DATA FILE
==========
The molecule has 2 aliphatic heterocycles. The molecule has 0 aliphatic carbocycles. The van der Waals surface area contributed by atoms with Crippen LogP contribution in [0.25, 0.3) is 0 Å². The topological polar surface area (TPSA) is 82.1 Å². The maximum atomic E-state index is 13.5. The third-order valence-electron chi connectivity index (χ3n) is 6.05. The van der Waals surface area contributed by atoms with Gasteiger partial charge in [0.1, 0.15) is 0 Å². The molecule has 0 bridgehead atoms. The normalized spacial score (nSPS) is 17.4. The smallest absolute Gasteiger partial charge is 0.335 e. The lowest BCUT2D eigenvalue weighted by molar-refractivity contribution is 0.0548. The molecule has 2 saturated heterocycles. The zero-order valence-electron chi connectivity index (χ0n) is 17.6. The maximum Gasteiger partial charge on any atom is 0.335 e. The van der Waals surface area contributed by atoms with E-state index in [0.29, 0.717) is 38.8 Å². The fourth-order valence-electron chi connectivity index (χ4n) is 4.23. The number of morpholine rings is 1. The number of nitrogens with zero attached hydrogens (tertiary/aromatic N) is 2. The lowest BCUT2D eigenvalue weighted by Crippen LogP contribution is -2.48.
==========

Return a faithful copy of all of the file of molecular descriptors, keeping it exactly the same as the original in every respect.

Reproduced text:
The molecule has 2 aliphatic heterocycles. The molecule has 0 aliphatic carbocycles. The van der Waals surface area contributed by atoms with Crippen LogP contribution in [0.25, 0.3) is 0 Å². The topological polar surface area (TPSA) is 82.1 Å². The maximum atomic E-state index is 13.5. The third-order valence-electron chi connectivity index (χ3n) is 6.05. The van der Waals surface area contributed by atoms with Gasteiger partial charge in [0.1, 0.15) is 0 Å². The molecule has 0 bridgehead atoms. The normalized spacial score (nSPS) is 17.4. The smallest absolute Gasteiger partial charge is 0.335 e. The lowest BCUT2D eigenvalue weighted by molar-refractivity contribution is 0.0548. The molecule has 2 saturated heterocycles. The zero-order valence-electron chi connectivity index (χ0n) is 17.6. The maximum Gasteiger partial charge on any atom is 0.335 e. The van der Waals surface area contributed by atoms with E-state index in [0.29, 0.717) is 38.8 Å². The fourth-order valence-electron chi connectivity index (χ4n) is 4.23. The number of morpholine rings is 1. The number of nitrogens with zero attached hydrogens (tertiary/aromatic N) is 2. The lowest BCUT2D eigenvalue weighted by Crippen LogP contribution is -2.48.